US4782656 *May 21, 1987Nov 8, 1988Hansen Engine CorporationRotary valve assembly for engine
US5634783 *Oct 10, 1995Jun 3, 1997Beal; Arnold J.Guided-vane rotary apparatus with improved vane-guiding means
US6776136 *Mar 31, 2003Aug 17, 2004Shahroukh M KazempourElliptical rotary engine
US7229262 *Sep 15, 2005Jun 12, 20071564330 Ontario Inc.Rotary piston pump end pressure regulation system
US7395805Oct 31, 2005Jul 8, 2008Macmurray SethSingle cycle elliptical rotary engine
US7556015May 20, 2005Jul 7, 2009Staffend Gilbert SRotary device for use in an engine
US7621167Sep 15, 2006Nov 24, 2009Gilbert StaffendMethod of forming a rotary device
US7650754Sep 15, 2006Jan 26, 2010Gilbert StaffendTransmission between rotary devices
US7757658 *Mar 5, 2007Jul 20, 2010Sumiyuki NagataNagata cycle rotary engine
US8602757Jun 25, 2010Dec 10, 2013Albert W. PattersonRotary device
US9200631 *Mar 13, 2013Dec 1, 2015Arnold J. BealReducing flow communication between chambers of guided-vane rotary apparatus
US20050260091 *May 20, 2005Nov 24, 2005Staffend Gilbert SRotary device for use in an engine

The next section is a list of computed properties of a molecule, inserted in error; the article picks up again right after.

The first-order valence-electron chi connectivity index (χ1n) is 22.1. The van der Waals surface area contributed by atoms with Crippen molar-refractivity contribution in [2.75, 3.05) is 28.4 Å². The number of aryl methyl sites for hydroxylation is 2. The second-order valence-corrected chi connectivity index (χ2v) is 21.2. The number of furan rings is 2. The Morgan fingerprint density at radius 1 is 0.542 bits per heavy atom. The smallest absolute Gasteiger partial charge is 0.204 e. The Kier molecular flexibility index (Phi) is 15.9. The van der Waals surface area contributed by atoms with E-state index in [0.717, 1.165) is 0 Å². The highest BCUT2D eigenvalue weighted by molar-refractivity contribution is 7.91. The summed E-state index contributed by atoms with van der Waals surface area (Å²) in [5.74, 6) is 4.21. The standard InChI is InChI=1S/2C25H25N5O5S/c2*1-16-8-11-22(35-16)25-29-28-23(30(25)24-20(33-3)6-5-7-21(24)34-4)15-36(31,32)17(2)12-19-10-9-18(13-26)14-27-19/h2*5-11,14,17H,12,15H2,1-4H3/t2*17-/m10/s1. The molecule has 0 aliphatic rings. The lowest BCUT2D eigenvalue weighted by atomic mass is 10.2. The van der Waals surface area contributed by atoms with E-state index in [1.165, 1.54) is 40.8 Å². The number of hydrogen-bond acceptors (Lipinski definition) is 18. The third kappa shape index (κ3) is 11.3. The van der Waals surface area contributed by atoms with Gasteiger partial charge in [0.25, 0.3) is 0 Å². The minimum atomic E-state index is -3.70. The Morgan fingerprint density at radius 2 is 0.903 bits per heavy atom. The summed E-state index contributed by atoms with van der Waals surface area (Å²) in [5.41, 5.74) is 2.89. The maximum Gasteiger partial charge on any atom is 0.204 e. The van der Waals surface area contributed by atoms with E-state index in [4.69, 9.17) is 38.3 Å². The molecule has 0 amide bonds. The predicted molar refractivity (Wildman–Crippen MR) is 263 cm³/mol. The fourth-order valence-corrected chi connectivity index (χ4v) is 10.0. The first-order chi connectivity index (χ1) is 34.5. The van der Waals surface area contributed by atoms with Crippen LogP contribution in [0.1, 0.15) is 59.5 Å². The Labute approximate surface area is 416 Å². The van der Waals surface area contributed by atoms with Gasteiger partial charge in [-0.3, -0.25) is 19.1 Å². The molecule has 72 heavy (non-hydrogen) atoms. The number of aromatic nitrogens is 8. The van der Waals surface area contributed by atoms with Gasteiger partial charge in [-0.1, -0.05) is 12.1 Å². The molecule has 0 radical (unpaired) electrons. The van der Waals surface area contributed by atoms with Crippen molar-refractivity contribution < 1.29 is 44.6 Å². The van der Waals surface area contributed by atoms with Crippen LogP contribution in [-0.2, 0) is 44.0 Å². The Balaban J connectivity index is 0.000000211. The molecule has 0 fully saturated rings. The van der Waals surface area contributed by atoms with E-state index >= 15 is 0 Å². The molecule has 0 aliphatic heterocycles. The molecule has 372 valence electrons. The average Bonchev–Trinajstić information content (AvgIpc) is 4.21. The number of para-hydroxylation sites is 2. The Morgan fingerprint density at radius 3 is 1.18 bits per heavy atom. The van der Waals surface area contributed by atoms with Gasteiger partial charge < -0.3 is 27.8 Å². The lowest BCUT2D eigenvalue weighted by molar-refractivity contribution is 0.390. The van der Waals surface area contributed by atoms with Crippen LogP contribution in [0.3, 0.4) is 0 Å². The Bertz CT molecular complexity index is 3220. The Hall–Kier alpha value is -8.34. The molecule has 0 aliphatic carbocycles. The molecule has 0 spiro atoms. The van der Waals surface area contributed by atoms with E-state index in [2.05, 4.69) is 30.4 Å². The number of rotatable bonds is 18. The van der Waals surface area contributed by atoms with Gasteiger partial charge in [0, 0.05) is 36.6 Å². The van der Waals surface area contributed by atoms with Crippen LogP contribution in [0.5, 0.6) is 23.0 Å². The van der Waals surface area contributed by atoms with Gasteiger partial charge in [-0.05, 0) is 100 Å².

US20070006672 *Sep 15, 2006Jan 11, 2007Gilbert StaffendTransmission Between Rotary Devices
US20070059195 *Sep 15, 2005Mar 15, 20071564330 Ontario Inc.Rotary piston pump end pressure regulation system
US20070215094 *Mar 5, 2007Sep 20, 2007Sumiyuki NagataNagata cycle rotary engine
US20080245127 *Sep 15, 2006Oct 9, 2008Gilbert StaffendMethod Of Forming A Rotary Device
US20110171054 *Jun 25, 2010Jul 14, 2011Patterson Albert WRotary device
US20140271316 *Mar 13, 2013Sep 18, 2014Arnold J. BealReducing flow communication between chambers of guided-vane rotary apparatus
WO1988005120A1 *Dec 1, 1987Jul 14, 1988Vaughan Johnson Barrington ThoCoaxial rotary piston machine
Classifications
U.S. Classification418/260, 418/147
International ClassificationF02B53/00, F01C1/344
Cooperative ClassificationF02B53/00, F01C1/3446, F02B2730/012, Y02T10/17
European ClassificationF02B53/00, F01C1/344C